An Example For Our Daughter. Fred is super patronizing to the women in the chamber anteroom. Serena never should have nodded for the other women to leave. The problem with their marriage is that they are no longer equal. Serena expects him to be on her side, and explains that she did it to set an example for Nicole. Notable, she touches him warmly on the arm. It’s the first time that Serena has touched her husband with any affection since he whipped her in episode 8. It’s a shock to her when he has the guards haul her away screaming. She set the opposite of the example she had been hoping to set. The other wives are unlikely to listen to her now that she’s been punished.

Aunt Lydia’s Tumble. Commander Lawrence lied on Emily’s behalf, telling Aunt Lydia that the Ceremony that never happened went splendidly. Emily has integrity and a knife. And she stinks at telling people what they want to hear. Aunt Lydia made a mistake when she called Emily “perverse and degenerate.” Emily knifes Aunt Lydia in the back. Yeesssssssssssss! To be fair, who wouldn’t want to put a knife in Aunt Lydia? Emily looks happy, and keeps kicking Aunt Lydia down the stairs. Cora throws Emily into her room. Alexis Bledel silently runs through a stunning range of emotion. At first, she seems psyched and gleeful, like she can’t believe she did it. Wanting Auntie Lydia dead feels like the most natural thing she could want. Then, fear, because there’s no telling what could happen to her next.

Aunt Lydia will never hurt a handmaid again, unless she survives. Aunt Lydia is most likely not dead. Her lips were still moving when the camera cut away, and Cora said to call for an ambulance. Lydia is too good of a character. Viewer demand for an Aunt Lydia backstory is too high for her to die without a backstory. 

The Penalty is a Finger. Fred brings a dazed Serena home minus her left pinky finger. Her gold wedding band clinks as she drops it on the marble-topped table. Note: the dropping of a wedding band is always symbolic on TV. Serena had the rebellion we’ve been waiting two seasons for, and was punished for it. She also lets June comfort her, which she couldn’t bring herself to do after the beating in ‘Women’s Work’.There’s no prediction where her path will go in Season 3; she has a record of springing back worse than before following growth moments, and the wait for her feminist awakening is like waiting for Peanut’s Lucy to let Charlie Brown kick the football. She’s Lucy, right down to the blue dress. She may finally be close with June, but she could also become even more tyrannical in reaction to her own lowered status.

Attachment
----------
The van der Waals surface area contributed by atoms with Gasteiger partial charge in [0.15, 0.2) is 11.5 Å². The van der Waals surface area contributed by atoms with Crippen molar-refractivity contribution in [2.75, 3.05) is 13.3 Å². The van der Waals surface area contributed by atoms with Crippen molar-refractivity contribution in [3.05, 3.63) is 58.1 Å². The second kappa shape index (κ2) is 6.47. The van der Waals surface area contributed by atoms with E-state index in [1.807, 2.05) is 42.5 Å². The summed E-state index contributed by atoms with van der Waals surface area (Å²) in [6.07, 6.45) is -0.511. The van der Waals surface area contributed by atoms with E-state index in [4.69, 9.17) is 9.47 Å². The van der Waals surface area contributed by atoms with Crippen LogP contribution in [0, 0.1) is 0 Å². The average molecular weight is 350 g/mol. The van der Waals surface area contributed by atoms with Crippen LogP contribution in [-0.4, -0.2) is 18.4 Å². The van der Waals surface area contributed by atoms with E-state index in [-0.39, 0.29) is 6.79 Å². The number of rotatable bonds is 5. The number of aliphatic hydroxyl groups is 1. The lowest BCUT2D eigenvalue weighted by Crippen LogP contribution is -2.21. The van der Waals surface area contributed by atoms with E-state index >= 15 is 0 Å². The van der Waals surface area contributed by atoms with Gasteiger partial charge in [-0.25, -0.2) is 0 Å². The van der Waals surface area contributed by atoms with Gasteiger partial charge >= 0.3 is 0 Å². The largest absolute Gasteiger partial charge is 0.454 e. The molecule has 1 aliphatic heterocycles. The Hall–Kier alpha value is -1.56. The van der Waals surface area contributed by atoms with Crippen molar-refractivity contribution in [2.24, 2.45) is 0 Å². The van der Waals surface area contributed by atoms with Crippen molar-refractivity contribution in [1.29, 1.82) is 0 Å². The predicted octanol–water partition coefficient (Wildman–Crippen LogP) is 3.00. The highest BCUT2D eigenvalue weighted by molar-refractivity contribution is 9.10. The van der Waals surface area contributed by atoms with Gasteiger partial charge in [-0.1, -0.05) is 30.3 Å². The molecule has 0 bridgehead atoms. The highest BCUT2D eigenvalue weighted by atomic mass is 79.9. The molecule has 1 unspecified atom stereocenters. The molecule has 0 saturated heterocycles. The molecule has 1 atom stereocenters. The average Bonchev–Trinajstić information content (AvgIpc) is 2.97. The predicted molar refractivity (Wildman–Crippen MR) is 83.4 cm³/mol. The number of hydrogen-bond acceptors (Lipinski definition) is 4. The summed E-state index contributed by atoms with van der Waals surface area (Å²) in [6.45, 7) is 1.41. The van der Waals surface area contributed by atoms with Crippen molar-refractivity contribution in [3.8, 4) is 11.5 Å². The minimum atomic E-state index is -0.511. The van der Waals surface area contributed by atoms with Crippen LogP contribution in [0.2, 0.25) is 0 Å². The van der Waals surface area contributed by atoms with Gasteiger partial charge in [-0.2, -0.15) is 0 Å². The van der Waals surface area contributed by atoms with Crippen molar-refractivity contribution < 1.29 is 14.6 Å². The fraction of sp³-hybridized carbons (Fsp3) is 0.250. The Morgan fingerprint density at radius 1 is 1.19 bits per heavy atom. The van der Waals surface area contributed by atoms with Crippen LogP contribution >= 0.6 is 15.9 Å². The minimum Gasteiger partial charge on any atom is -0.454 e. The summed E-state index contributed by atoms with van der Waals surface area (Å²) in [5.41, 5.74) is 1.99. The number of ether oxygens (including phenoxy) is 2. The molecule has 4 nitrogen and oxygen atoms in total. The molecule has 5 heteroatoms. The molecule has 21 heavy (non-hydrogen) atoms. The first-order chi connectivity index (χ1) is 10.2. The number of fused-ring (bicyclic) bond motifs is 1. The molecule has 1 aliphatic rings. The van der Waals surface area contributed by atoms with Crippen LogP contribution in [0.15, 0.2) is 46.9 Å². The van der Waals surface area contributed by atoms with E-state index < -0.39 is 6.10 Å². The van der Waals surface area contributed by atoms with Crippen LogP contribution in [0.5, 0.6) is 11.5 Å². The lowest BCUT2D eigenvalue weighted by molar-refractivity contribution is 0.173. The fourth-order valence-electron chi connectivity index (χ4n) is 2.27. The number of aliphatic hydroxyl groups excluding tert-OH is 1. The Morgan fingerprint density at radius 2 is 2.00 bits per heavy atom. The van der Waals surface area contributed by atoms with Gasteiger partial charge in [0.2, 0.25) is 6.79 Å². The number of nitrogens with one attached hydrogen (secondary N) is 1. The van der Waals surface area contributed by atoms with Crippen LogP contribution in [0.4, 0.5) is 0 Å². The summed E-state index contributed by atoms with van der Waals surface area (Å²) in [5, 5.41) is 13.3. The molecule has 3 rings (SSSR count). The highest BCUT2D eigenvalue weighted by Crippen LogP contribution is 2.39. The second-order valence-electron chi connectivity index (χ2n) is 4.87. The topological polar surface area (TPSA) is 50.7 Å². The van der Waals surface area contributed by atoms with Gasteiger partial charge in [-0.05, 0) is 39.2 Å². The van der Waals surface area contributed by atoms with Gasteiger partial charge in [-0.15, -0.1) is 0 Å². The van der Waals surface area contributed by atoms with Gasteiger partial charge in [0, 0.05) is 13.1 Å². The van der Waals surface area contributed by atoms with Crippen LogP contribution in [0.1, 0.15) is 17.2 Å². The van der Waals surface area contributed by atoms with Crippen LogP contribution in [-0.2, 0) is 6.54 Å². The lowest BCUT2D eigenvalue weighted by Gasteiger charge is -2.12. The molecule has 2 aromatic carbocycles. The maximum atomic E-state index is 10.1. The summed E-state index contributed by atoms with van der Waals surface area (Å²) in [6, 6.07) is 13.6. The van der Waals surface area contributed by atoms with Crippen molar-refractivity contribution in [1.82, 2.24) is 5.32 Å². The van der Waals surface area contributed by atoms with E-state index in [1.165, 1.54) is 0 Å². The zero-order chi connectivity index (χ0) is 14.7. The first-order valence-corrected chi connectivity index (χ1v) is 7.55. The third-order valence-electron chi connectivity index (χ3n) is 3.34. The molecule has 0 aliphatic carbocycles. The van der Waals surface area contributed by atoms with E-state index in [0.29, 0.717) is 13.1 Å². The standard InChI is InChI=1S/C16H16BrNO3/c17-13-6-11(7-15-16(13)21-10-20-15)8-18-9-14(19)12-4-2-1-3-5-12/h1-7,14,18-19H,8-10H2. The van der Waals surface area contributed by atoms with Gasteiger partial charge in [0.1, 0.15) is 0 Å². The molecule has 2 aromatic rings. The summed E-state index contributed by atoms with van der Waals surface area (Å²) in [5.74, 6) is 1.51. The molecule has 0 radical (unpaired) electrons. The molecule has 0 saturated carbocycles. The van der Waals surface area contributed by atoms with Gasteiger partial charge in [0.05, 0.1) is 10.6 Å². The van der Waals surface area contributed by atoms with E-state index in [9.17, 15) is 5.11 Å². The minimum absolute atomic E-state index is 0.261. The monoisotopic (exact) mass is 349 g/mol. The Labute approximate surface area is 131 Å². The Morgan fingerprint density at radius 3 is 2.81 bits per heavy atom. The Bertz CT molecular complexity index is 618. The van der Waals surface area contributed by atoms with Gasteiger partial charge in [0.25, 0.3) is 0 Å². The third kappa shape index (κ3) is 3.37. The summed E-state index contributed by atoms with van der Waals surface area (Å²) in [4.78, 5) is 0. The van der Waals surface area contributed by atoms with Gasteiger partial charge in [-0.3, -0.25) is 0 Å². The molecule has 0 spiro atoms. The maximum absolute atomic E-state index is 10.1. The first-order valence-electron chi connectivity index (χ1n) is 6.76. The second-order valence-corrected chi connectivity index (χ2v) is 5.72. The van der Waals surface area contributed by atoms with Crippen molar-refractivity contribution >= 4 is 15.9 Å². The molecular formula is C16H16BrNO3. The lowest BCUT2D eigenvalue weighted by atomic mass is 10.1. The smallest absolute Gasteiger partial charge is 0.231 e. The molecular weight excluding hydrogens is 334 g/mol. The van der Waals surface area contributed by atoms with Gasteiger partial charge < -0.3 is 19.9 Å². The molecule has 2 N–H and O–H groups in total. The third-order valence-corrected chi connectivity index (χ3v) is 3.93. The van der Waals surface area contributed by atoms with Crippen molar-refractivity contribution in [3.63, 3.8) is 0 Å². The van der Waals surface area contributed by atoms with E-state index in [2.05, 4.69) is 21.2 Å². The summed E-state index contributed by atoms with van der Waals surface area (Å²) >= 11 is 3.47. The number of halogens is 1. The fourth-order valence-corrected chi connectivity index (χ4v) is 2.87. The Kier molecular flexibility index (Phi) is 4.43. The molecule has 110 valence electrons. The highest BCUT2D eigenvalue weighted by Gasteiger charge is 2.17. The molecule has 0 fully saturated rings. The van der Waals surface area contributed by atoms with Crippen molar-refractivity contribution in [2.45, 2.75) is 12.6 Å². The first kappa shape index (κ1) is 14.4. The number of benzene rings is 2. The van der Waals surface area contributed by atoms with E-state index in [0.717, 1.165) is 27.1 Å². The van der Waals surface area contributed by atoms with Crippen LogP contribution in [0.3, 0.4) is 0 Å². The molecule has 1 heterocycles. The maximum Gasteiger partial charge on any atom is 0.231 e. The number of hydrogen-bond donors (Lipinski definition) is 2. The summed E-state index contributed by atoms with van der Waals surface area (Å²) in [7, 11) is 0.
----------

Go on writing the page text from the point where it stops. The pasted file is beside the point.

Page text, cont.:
Rules Can Be Bent. Fred sets a new smarminess benchmark in “The Word”. Fred needs to feel powerful. He won’t bend rules for Serena, but he would bend them to keep Offred in the house, “An obedient handmaid might be able to stay in this house,” and later dangles the possibility of more visits with Hannah. All it takes is obedience. He says “we could try again for a boy this time,” knowing that Nick is Holly’s father; Fred believes that June didn’t overhear his squabble with Serena at the McKenzie house. He doesn’t even care about his ability to follow his our hype—so long as he has a pliant sex toy and obedient handmaid who keeps cranking out little “Waterfords,” why should he care if they aren’t his?

Walking on Broken Glass. “I didn’t get to say goodbye! It was nice knowing you,” Mrs. Lawrence calls put as Commander Lawrence hustles Emily down the stairs. Dammit, I will miss this couple if they aren’t back next season. His selection of “Walking on Broken Glass” during the ensuing car ride feels a little too on point for Emily. Commander Lawrence does a funny little hand dance in time with the windshields. Emily, not amused, asks him to turn it off. Ok, some people find that song annoying, and Lawrence appear to have a taste for discordantly upbeat pop classics.

The Martha Network. It’s weird how Marthas keep not appearing when called, which happens at least twice in this episode. It’s almost as if they’re having secret meetings. Who knows how much expertise is concealed within their ranks? Remember, one of the world’s top pediatricians was serving as a Martha. We’ve been conditioned to view them as part of the background, because we’re viewing the show through the lens of the commanders’ households, where they are servants and thus invisible. More of the Marthas next season, please. I want to see Marthas interacting with each other. Society never notices the underclasses. The Marthas have their shit together. I was impressed with the efficiency and effectiveness.